'I deserved the money because I work such long hours': Lloyds
security boss on £60,000-a-year said she was entitled to £2.5million she
stole from bank
millions of pounds were stolen during the height of the financial
crisis when Lloyds received substantial amounts of tax payers money
A former head of online security at
Lloyds Banking Group has been jailed for five years after defrauding the
company of almost £2.5million because she ‘deserved’ it.
Jessica Harper, 50, abused her position to carry out exactly the type of crime she was paid £60,000 a year to combat.
tricked bosses by submitting 93 false and doctored invoices to pay
herself £2,463,750 during the height of the financial crisis, when
Lloyds received substantial amounts of taxpayers’ money.
Crown Court heard that she admitted her crimes to police, telling them
she deserved the money for working such long hours, getting up at 5.30am
and getting home at around 8pm for a salary of between £60,000 and
'I saw the opportunity and thought ‘given the hours I work I deserve it’,' she told officers.
added that she was also entitled to the cash for her 'loyalty' to the
firm when she could earn four times as much elsewhere, but denied
personally benefiting from the fraud.
The money was handed out to friends and her three brothers to allow them to buy houses.
stole the money over four years by creating a dummy bank account in the
name of software firm ISB Ltd which carried out work for Lloyds, even
throwing directors off the scent when they questioned paperwork.She
said she worked 60 hours a week for two years in two jobs, first as a
senior manager for third-party suppliers and then additionally as
interim head of fraud and security.
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Judge Deborah Taylor told her:
'You were a senior employee in the bank in a position with a high
degree of trust at a time when Lloyds was substantially supported by a
lot of taxpayers’ money following difficulties sustained by the bank in
the financial crisis.
disregarded your duties out of a sense of entitlement to take other
people’s money for your own benefit and that of your family.'Harper, of Croydon, south
London, had previously pleaded guilty to a single charge of fraud by
abuse of position and a second charge of money laundering, both between
December 28 2007 and December 21 last year.'If I went to work for
another company I would probably be earning four times as much.'
Harper's prosecutor said she had sold her home in Crest Road, Croydon, South London, to repay part of the £2,463,750 she stole
But Anthony Swift, prosecuting,
said: 'The reality is that over four years she continued to work for
the bank and fleeced them of £2,463,750.88p.
'She would not have been paid that kind of salary over that period by another bank.'
She knew ISB’s managing director, Simon Sutcliffe, socially and had helped the firm win work with Lloyds.
The court heard that she lied to
ISB’s managing director Simon Sutcliffe, who she knew socially, when he
questioned her over payment receipts, telling him the problem had been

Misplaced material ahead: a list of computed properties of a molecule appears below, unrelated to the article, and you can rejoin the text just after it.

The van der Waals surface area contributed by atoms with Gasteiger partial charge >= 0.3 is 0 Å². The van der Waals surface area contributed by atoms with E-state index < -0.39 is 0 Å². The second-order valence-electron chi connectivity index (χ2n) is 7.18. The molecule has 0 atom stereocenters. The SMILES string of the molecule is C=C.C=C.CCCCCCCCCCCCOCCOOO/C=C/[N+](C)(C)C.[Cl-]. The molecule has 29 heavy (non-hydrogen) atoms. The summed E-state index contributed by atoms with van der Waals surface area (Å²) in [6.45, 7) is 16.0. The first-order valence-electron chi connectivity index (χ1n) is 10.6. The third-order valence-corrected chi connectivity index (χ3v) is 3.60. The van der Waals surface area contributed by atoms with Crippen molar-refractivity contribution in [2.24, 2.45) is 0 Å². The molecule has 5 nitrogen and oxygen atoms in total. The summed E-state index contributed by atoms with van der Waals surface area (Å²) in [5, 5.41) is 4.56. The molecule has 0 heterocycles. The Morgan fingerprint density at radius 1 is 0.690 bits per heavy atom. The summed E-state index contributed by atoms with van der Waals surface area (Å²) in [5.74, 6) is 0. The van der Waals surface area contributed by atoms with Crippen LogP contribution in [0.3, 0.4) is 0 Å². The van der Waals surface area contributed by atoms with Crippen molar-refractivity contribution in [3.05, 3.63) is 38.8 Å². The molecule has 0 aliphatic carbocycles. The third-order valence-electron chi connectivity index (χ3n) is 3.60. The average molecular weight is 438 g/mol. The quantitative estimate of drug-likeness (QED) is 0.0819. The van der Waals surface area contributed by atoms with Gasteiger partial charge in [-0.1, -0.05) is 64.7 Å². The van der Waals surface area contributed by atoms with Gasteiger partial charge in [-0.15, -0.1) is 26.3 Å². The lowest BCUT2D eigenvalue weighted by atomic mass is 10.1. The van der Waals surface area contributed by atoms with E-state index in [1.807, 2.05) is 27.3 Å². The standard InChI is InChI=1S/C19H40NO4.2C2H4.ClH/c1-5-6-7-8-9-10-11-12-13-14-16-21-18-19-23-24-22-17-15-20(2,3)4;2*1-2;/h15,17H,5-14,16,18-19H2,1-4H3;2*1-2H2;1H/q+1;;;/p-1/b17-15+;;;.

The totally innocent firm was facing the prospect of losing its work with the bank.
brothers, Simeon, Matthew and Gareth Tyrell, who all received money,
all expressed 'shock, upset and surprise' at what she did, saying they
believed she had earned the money legitimately, the court heard.They were helping police and the bank in selling their properties and returning the money.
Swift said claims by Harper of giving some of the money to charity had
not been substantiated, and she had a French bank account they had not
yet been able to examine.
said can repay £1.7 million of the money she took, and has so far
cashed in her pension and shares and sold her home in Croydon to pay
back £709,000, Mr Swift said.Carol
Hawley, defending Harper, said her client had a solid work ethic all
her adult life, with a long history of charity fundraising.
'She was working under a huge amount of pressure and for a long period of time,' Ms Hawley said.
'She describes that period of her life when work became all- consuming.'
Harper was jailed today for five years at Southwark Crown Court after admitting fraud and money laundering
She added that Harper had also been suffering from increasing hearing loss and was now deaf in one ear.
The barrister added: 'She still today struggles to explain the reason behind her behaviour.'
But Judge Taylor replied: 'She gave an explanation at the time to police that she felt entitled to the money she was given.'
judge rejected Harper’s claims of stress caused by two jobs, saying:
'These were roles in which you were expected to show the highest levels
that she believed Harper had benefited financially from the crimes,
while having no thought for the reputation of IBS and its staff.
was jailed for five years for fraud and four for money laundering, to
be served concurrently. She will serve half before being released on
Police said it was actively seeking the return of more of Harper's
assets, in a bid to recoup more of the outstanding money.
Chief Inspector Robin Cross, from the Fraud Squad, said: 'This case is
an example of a serious abuse of position by a senior bank employee who
should have been protecting the bank and its customers against fraud.
Harper stole nearly £2.5 million from the bank over a number of years
and, while she has repaid some of the money, we are actively seeking
further assets for confiscation.
should serve as a warning to any bank employee that the Met will
thoroughly investigate such frauds, which rarely remain undiscovered.
'Jessica Harper has destroyed her own reputation and the sentence reflects the seriousness of the offence.'
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